- New research reveals 1.3m people in the UK over 65 have experienced bad customer service, or been treated badly, purely because of their age
- Those people treated badly said the most common experiences were being patronised and not being taken seriously by customer service staff
- Survey by Institute of Customer Service also found half of over 65s were reluctant to complain about bad customer service
As we enter one of the busiest shopping periods of the year, our new research has revealed that 1.3m over 65s in the UK have experienced bad customer service, or been treated badly, because of their age.
Our survey found that of those who had been treated badly, the most common experiences were being patronised (57% of respondents), not being taken seriously (47%) and being overlooked or ignored (46%). Interestingly it found that only half (47%) of over 65s who had been treated badly said they had lodged a complaint, but three quarters (76%) had told friends and family about their experience.
The coronavirus pandemic has had an enormous impact on our lives, and a third of over 65s (32%) said it has changed their needs as an older customer, with more people shopping online.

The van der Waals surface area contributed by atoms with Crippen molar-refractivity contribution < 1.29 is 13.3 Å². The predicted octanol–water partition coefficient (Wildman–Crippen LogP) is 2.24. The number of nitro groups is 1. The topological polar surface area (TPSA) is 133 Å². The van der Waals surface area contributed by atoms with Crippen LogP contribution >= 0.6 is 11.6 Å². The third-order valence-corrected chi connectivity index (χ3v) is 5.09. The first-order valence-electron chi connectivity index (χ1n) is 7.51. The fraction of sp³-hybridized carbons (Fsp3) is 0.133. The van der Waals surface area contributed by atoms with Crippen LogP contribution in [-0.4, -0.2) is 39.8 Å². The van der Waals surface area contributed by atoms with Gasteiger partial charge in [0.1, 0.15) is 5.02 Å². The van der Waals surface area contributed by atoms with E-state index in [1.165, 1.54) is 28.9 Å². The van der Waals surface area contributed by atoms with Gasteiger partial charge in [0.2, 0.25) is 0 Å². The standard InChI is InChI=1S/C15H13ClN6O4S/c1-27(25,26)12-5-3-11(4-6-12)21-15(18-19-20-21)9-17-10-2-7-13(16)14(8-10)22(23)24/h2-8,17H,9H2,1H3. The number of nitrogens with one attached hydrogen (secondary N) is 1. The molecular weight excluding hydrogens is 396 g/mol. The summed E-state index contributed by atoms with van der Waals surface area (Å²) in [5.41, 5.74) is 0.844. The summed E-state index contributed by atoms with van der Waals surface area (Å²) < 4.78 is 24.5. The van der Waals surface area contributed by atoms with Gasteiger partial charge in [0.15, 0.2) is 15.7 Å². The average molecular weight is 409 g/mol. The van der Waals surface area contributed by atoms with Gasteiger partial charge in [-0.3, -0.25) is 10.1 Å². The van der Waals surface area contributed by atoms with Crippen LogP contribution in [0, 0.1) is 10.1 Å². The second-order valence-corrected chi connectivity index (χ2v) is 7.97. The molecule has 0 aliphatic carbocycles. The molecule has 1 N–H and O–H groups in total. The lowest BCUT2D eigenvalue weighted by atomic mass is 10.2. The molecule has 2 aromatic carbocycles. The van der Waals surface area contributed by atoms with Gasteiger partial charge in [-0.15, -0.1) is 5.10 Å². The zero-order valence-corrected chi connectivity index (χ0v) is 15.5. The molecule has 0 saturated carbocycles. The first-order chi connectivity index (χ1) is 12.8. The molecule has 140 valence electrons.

The research asked over 65s for their experiences, and for many it can be summed up in two responses, ‘We’re old, not stupid’ and ‘keep it simple and straight forward, but do not treat older people like children’. We are calling on businesses to be aware of the needs of older customers, and it is urging them to steer clear of patronising or demeaning interaction with over 65s.
Jo Causon, CEO of The Institute of Customer Service, comments:
“The past year has seen a significant shift in consumer behaviour across all demographics and sectors. As organisations adapt their offering to meet changing demands, they should not overlook the needs of older customers. The older demographic have different needs, requirements and abilities – and a ‘one size fits all’ approach to customer service runs the risk of either excluding them all together, or as we have increasingly seen – patronising or dismissive interactions.
The value of the so-called “silver pound” cannot be understated. Older customers are not only more loyal to brands they have a positive experience with, but are highly likely to tell friends and family if they receive poor service.”
The survey also found that over 65s are turning to friends and family for support. More than three quarters (76%) said there was someone who could help them use online services, should they need to, but for many older people that wasn’t necessary.
Jo Causon continues:
“Half of respondents rate their competence using technology as ‘fairly high’, with 83% saying they would be likely to use technology to access a company’s services. These results should serve to challenge some stereotypical views about over 65s and encourage organisations to think harder about how they better serve the needs of this demographic.”